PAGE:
Tuesday, March 1, 2011

picky picky picky

My son. My son is a lunatic. An adorable lunatic, but the screaming really undoes me. He'll be three in a week and I know it's typical for this to be an awful age, but - really. Come on.

He won't wear pajamas. Which is fine. He wears to bed whatever he's been wearing all day, which does make bedtime a little sideways because we don't have the ritual of putting on the pjs any more. But whatever.

He agrees to wear a grand total of two pairs of shorts. Shorts. They are long shorts, the longest I could find in the bottom of the box of summer stuff in his closet. When we go outside I require snowboots and socks that he allows me to pull up under the legs of the shorts, and that he pushes down the instant his butt hits the carseat. He does, however, pull them up of his own accord before we get out of the van. As you can imagine, there being only two pairs, the shorts are often dirty. Today I washed one of the pairs out in the sink and dried them on the heater, and then the last bit with the hairdryer (oh what a sweet mama I am), so they'd be ready for bedtime.

And he found a pair of his now-too-small shoes in a stack of things I've been meaning to ebay, and he insists on wearing them all the time. Even to bed. (I've actually finally won that battle. Score one for mom! No shoes in bed anymore, but he does put them right beside the bed so they'll be there in the morning, or, I assume, if he wakes in the night and needs to glance down to reassure himself of the steadiness of the universe.) Although he wears his snowboots outside (spiderman, light up when walking, bought in desperation at Target months ago when he was refusing to wear his perfectly acceptable blue ones), I often have to carry the too small old shoes with me in my bag so he can change into them when he gets where we're going, like our friend Sophia's house or the kid area at the gym. And if dad's home, he can skip the snowboots all together, because he convinces dad to carry him to and from the car. Which his dad agrees to do. Again, whatever.

His puppy eyes are indeed convincing. He's not even three and he's already mastered throwing the sugary bone. Today he hollered "TV! TV!" while shrieking and flailing in my arms on the way to the car from Frances's ballet class. I told him absolutely not; boys who behave like this don't get to watch tv in the car. He stopped immediately and quietly said, "I not screaming any more." A little too late for that, little man. Five minutes later I said that no, boys who hit mom certainly don't get candy. He looked at me so sweetly and said, "I'm sorry I acted like that, Mama," in the most adorable little voice you've ever heard. "Why, thank you, Clark. I appreciate that apology," I said. "Now we can watch TV?" he asked with just as much sugar. Heh. His girlfriends are going to be in trouble.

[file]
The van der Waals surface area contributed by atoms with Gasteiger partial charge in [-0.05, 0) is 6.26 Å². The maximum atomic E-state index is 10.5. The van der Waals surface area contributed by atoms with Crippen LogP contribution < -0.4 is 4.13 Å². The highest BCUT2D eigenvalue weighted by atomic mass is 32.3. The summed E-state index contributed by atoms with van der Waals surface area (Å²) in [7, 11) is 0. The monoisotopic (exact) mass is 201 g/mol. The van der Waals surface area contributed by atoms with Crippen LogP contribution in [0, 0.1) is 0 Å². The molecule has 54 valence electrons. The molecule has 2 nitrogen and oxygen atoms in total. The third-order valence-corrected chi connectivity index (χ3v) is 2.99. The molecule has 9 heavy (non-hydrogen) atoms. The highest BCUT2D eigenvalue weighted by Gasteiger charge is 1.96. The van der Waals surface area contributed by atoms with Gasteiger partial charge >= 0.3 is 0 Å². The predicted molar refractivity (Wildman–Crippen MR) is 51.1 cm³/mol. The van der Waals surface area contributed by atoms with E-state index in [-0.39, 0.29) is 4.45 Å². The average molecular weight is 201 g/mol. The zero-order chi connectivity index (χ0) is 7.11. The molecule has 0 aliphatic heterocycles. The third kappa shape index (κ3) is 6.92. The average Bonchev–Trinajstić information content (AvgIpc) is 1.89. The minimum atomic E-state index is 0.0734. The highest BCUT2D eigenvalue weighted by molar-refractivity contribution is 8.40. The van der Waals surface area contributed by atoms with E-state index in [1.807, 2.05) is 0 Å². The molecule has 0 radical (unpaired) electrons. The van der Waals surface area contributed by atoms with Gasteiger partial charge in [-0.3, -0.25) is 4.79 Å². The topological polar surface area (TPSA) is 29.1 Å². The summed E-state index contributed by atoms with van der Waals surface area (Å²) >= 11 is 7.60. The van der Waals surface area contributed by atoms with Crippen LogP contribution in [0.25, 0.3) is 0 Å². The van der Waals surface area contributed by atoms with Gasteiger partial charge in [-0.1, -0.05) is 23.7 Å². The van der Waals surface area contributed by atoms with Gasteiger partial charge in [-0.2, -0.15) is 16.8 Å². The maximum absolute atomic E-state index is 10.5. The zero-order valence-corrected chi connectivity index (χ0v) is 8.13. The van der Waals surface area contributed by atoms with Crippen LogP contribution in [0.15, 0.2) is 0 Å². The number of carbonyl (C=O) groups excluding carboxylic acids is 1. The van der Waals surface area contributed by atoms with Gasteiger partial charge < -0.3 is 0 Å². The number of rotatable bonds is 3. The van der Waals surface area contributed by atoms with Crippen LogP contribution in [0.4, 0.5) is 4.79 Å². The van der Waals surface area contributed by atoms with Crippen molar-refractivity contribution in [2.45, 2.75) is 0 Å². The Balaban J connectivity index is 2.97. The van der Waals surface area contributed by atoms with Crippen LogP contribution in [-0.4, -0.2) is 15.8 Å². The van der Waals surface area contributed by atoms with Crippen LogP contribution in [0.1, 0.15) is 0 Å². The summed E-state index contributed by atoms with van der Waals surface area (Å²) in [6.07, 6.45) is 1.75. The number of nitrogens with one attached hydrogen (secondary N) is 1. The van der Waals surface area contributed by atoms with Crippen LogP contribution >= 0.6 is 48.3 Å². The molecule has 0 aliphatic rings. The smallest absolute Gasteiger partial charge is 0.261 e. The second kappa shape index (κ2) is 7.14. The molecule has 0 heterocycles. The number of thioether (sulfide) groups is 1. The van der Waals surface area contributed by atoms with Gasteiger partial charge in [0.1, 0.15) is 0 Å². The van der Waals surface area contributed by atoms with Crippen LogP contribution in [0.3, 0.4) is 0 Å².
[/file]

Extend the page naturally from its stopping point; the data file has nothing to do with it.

Have I mentioned how stinkin cute he is?

I can't figure it out, really. I've tried several different approaches. My latest is to pretend he isn't screaming at all. I dig my earplugs out of my jeans pocket, where they are the minute I get up in the morning, and I just go about my dish-doing, my straightening, my sweet potato slicing for Yam Spinach Bacon soup. He follows me around the kitchen screaming, and screaming, and screaming, and after about three full screaming minutes, he swats me on the legs. I say, "You may not hit me, Clark," and I pick him up and carry him to the time out chair in the dining room. He continues to scream, which I ignore, and then he screams for his blankie blankie, which I scoop from under the kitchen table or up off the family room floor and throw to him. When the blankie hits his hands he quiets immediately, and spends the rest of time out lounging sideways in the chair and sucking his thumb.

(The blankie is fascinating, isn't it? Its like a drug, a deep inhale, the world's edges suddenly softer, life not such a strain, one foot at a time into a steaming hot bath. Ah. I could use a blankie, come to think of it.)

I have to keep reminding myself, keep reminding myself that this is a stage. One day he'll stop all this madness. He won't still be throwing fits like this when he's sixteen (they'll be a different variety of fit then...) I'll even be able to keep a crayon within his reach without fearing consequences.

But as a stay at home mom, dealing with this all day long, every day, several times a day, ad nauseum, it's hard to keep it in perspective. I feel like I'm forever going to live in a house with someone who screams for extended periods at a time. I really do think the noise level is what throws me off. I didn't realize I was noise sensitive, but on the extremely rare and random day when he doesn't scream, I'm a much happier and calmer and better parent.  Cheers to that.


Katie said...

Thank you so much for the post. It was almost like you were peeking in the windows of my house!!!

I love the ear plug idea and plan to use it ASAP.

Thank you again for the laughs today.


andrea said...

I have one of those.... called, Max. It does change, but not really. Well, yes. But, no and kind of sort of.

Really he is in more control but I have less tolerance.

The cuteness certainly helps them maintain a sense of living. Otherwise we might just take them to a shelter.

On an up side to the loud, hand swinging, behavior, Max does NONE of this at school, thanks be to all the spirits in the Universe.

I am glad you are back to writing. I love reading it.